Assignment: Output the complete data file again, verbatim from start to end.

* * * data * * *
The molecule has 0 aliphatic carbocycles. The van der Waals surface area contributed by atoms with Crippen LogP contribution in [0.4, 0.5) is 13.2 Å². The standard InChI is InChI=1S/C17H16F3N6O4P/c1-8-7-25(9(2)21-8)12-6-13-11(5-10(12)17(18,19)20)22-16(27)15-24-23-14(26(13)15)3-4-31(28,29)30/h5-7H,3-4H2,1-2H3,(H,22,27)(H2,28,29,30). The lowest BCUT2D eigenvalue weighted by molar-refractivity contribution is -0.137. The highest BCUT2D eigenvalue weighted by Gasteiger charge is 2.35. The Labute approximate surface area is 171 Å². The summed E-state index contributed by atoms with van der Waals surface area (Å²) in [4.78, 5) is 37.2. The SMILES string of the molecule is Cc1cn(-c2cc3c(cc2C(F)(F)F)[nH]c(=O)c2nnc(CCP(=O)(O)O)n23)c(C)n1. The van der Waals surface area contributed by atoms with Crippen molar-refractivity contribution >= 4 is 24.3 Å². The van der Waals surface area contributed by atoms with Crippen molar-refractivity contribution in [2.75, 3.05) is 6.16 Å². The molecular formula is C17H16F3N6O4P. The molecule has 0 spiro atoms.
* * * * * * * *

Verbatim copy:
The molecule has 0 aliphatic carbocycles. The van der Waals surface area contributed by atoms with Crippen LogP contribution in [0.4, 0.5) is 13.2 Å². The standard InChI is InChI=1S/C17H16F3N6O4P/c1-8-7-25(9(2)21-8)12-6-13-11(5-10(12)17(18,19)20)22-16(27)15-24-23-14(26(13)15)3-4-31(28,29)30/h5-7H,3-4H2,1-2H3,(H,22,27)(H2,28,29,30). The lowest BCUT2D eigenvalue weighted by molar-refractivity contribution is -0.137. The highest BCUT2D eigenvalue weighted by Gasteiger charge is 2.35. The Labute approximate surface area is 171 Å². The summed E-state index contributed by atoms with van der Waals surface area (Å²) in [4.78, 5) is 37.2. The SMILES string of the molecule is Cc1cn(-c2cc3c(cc2C(F)(F)F)[nH]c(=O)c2nnc(CCP(=O)(O)O)n23)c(C)n1. The van der Waals surface area contributed by atoms with Crippen molar-refractivity contribution >= 4 is 24.3 Å². The van der Waals surface area contributed by atoms with Crippen molar-refractivity contribution in [2.75, 3.05) is 6.16 Å². The molecular formula is C17H16F3N6O4P. The molecule has 0 spiro atoms.